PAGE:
Take the 2-minute tour ×
Stack Overflow is a question and answer site for professional and enthusiast programmers. It's 100% free.

How can I replace 'foobar' to 'foo123bar'?

This doesn't work:

>>> re.sub(r'(foo)', r'\1123', 'foobar')

This works:

>>> re.sub(r'(foo)', r'\1hi', 'foobar')

I think it's a common issue: number after \number. Anyone can give me a point on how to handle this?

share|improve this question
This question has been added to the Stack Overflow Regular Expression FAQ, under "Groups". –  aliteralmind Apr 10 '14 at 0:24

2 Answers 2

The answer is:

re.sub(r'(foo)', r'\g<1>123', 'foobar')

Relevant excerpt from the docs:

In addition to character escapes and backreferences as described above, \g will use the substring matched by the group named name, as defined by the (?P...) syntax. \g uses the corresponding group number; \g<2> is therefore equivalent to \2, but isn’t ambiguous in a replacement such as \g<2>0. \20 would be interpreted as a reference to group 20, not a reference to group 2 followed by the literal character '0'. The backreference \g<0> substitutes in the entire substring matched by the RE.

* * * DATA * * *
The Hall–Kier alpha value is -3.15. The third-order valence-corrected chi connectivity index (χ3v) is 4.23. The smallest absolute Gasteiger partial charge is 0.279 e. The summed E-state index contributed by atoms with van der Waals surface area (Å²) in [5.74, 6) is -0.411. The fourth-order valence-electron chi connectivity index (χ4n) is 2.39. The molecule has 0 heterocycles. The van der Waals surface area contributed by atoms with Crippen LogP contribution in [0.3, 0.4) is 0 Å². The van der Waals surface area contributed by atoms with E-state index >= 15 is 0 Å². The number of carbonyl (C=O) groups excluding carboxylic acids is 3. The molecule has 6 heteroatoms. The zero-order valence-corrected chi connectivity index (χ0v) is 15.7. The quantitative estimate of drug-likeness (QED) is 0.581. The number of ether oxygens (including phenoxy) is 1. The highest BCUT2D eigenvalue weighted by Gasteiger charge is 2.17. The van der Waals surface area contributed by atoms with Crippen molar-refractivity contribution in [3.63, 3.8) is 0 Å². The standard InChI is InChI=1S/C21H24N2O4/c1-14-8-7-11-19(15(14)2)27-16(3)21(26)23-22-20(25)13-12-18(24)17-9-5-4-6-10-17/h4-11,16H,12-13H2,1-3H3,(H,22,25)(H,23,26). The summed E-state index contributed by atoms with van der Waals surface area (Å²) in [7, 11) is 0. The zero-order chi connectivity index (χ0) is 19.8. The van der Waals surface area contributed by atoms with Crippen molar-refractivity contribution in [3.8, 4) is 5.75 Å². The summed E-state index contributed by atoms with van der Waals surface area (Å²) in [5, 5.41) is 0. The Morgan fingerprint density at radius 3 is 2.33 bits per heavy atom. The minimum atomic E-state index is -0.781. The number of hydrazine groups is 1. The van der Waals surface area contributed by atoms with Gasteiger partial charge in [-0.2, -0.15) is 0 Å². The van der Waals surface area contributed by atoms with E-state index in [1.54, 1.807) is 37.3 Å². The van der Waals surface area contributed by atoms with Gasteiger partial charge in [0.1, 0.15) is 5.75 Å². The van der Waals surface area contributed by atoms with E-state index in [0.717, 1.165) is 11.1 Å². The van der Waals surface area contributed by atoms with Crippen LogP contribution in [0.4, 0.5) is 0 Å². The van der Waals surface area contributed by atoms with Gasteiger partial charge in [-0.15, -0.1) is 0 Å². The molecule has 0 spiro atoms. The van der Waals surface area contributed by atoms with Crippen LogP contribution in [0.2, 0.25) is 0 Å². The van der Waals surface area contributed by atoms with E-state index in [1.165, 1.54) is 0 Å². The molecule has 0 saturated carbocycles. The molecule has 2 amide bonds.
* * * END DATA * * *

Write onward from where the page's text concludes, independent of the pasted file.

share|improve this answer
This is exactly what I want. I should read the doc more carefully. Thanks. –  zhigang May 12 '11 at 21:39

If you don't need regular expression, a simpler and faster solution is by using replace:

>>> print "foobar".replace("foo","foo123")

I don't know if that answers to the question.

share|improve this answer

Your Answer


By posting your answer, you agree to the privacy policy and terms of service.

Not the answer you're looking for? Browse other questions tagged or ask your own question.